Bill Bonnerfor The Daily Reckoning
Since founding Agora Inc. in 1979, Bill Bonner has found success and garnered camaraderie in numerous communities and industries. A man of many talents, his entrepreneurial savvy, unique writings, philanthropic undertakings, and preservationist activities have all been recognized and awarded by some of America's most respected authorities. Along with Addison Wiggin, his friend and colleague, Bill has written two New York Times best-selling books, Financial Reckoning Day and Empire of Debt. Both works have been critically acclaimed internationally. With political journalist Lila Rajiva, he wrote his third New York Times best-selling book, Mobs, Messiahs and Markets, which offers concrete advice on how to avoid the public spectacle of modern finance. Since 1999, Bill has been a daily contributor and the driving force behind The Daily Reckoning. Dice Have No Memory: Big Bets & Bad Economics from Paris to the Pampas, the newest book from Bill Bonner, is the definitive compendium of Bill's daily reckonings from more than a decade: 1999-2010.
If they look a bit harder they might notice a correlation
between 40% income taxes plus 23% VAT and tax
It is neither culture nor monetary policy that really matters.What really matters is belief.The majority of the population of the world do not really know what they believe.How then will it be possible for them to act upon their beliefs.
They know what to believe: Someone
else should pay.
Greece should try to make it a patriotic thing to pay taxes. Set it us as Greece against the world.
“We Greeks need to pay our taxes to show the world we can”
“We greeks need to pay the national debt owed to Europe and then never borrow from them again.” “It’s a matter of national pride, we are better than this”
Not only has money become fiat but so have beliefs.They pop out of thin air.Talk about real beliefs like; do unto others as you’d expect others do unto you.Talk about a belief in heaven or hell. These are real beliefs that really matter. They don’t come out of thin air nor do they begin or end there.
Shawn, vous êtes un imbécile.
J’ai un pont pour vous vendre à New York.
I can’t blame the Greeks for wanting to keep their own property. These looter governments are everywhere.
Bill B. Bonner said
Shawn, vous êtes un imbécile.
The Brooklyn Bridge?
Read American Nations from Colin Woodward. Very instructive. Yankeedom tries to make the world a better place, read more government intervention, while Deep South wants less government, read less taxes. The Tidewater, Greater Appalachia, New Netherland and Midland nations are caught in the middle. Culture explains a lot.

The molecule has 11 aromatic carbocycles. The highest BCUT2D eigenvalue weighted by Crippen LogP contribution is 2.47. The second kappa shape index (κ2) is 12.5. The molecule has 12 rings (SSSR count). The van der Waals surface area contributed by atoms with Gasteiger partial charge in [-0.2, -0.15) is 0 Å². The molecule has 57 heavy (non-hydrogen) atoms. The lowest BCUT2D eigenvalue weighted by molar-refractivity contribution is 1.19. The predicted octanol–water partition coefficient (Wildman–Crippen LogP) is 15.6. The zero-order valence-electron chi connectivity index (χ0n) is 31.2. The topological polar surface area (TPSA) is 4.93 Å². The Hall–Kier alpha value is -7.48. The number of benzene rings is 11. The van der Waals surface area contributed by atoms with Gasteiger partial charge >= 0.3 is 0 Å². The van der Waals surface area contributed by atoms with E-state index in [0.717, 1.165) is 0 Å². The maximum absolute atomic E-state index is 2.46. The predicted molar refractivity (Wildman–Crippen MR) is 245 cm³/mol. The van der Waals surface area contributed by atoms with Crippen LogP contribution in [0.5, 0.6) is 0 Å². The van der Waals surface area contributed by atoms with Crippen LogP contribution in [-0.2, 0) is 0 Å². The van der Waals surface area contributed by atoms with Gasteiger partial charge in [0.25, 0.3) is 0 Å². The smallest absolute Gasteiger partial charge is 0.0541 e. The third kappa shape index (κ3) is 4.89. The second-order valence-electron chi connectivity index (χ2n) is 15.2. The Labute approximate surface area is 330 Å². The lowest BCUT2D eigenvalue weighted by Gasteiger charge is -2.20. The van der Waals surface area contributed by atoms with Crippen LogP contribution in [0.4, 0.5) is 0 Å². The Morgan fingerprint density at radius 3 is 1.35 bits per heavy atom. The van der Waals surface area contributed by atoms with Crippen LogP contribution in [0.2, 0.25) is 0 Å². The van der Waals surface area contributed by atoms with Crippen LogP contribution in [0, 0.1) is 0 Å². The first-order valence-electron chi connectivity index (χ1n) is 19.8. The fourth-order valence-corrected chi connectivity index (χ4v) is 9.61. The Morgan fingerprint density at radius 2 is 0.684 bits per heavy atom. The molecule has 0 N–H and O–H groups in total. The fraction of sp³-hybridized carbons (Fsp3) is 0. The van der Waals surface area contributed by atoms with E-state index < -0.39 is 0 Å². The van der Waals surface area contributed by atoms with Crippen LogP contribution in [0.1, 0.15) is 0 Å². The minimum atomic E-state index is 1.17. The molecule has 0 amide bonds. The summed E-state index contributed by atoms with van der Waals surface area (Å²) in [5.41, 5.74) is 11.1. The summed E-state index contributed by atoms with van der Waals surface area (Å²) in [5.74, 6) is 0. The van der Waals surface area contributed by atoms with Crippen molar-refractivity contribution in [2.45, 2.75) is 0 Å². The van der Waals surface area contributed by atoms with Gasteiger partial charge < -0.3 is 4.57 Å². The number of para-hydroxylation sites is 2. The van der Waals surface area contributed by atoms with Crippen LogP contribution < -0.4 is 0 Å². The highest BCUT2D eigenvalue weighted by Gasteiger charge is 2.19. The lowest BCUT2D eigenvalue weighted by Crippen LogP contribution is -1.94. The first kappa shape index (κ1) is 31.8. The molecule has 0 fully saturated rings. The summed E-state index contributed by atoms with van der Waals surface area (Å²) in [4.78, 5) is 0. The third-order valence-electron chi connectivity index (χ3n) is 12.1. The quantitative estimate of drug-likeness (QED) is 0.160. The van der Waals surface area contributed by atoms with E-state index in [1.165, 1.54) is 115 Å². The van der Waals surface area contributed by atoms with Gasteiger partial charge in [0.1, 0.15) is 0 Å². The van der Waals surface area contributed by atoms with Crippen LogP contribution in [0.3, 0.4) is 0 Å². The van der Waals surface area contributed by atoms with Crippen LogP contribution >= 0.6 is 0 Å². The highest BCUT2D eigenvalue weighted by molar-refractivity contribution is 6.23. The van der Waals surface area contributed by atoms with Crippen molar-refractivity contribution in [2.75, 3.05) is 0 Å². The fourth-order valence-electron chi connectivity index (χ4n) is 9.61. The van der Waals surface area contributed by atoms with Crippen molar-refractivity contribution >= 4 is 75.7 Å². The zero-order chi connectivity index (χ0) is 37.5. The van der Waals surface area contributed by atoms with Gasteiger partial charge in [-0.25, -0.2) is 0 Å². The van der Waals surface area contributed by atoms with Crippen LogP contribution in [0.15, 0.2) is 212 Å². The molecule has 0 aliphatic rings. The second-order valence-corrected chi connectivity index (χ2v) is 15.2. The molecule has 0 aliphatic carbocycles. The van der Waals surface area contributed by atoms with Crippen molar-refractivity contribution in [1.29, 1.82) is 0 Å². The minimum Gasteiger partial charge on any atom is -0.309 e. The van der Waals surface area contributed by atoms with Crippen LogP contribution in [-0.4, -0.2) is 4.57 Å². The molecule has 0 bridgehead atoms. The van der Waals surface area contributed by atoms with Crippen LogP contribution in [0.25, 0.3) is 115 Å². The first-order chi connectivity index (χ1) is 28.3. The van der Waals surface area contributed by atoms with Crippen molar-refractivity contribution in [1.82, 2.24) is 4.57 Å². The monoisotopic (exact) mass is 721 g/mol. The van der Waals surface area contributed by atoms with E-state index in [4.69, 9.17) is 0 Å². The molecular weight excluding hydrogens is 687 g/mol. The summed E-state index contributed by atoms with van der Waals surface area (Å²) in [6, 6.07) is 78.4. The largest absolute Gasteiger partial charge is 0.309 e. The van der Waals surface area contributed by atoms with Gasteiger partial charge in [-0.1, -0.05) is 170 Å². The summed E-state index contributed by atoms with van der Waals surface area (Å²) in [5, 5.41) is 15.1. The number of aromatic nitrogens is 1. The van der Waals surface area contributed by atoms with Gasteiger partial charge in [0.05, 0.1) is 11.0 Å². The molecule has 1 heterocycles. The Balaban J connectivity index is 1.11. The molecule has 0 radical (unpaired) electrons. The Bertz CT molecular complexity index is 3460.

Bill B .Bonner could you or anyone else please translate for me .Thank you.
Borealis,Culture explains a lot not everything.
There would probably be less need for laws where the culture of the citizens is the same and even less where they have the same beliefs: they would all be politically correct!
culture does explain a lot, but as reeyaz said, not everything …
there have been a few real life experiments over time to prove just that …
e.g. East Germans probably had a lot in common culturally – hard working, disciplined etc. – with the West Germans …
still, after 20 years, they came out quite differently …
Talk about a belief in heaven or hell. These are real beliefs that really matter. They don’t come out of thin air nor do they begin or end there.
Then WHERE are heaven and hell if not in thin air? They are not tangible places?
Uncivilized peoples used to believe in numerous spirit and animal gods. Civilized and intelligent people know there is only one God in the sky.
DEBT MEANS SURPLUS EXISTS
Only surplus can be loaned out.
The existence of debt means someone had surplus to lend.
Surplus is good, ergo debt is good.
No rich society has ever existed without some people having surplus and lending that to others at interest.
Low interest rates prove there is much surplus to be loaned.
When you've got a room full of 200 oil insiders scratching their heads at current high prices, something's gotta give.
For most investors, it’s weird to think of stocks as their go-to investing option.
The petropoly has bills to pay and setting the price of oil was a simple way to balance their budgets.
Investors don’t seem to care that what's propping up their investments is what will ultimately destroy them: government monetary policy.
For the next decade the energy revolution will be likely confined to the US, displaying the robustness of American entrepreneurship.
Why the Sage of Baltimore’s commentary persists through America’s changing times.
After attending Platt’s oil conference in London I want to relay two important themes you need to know.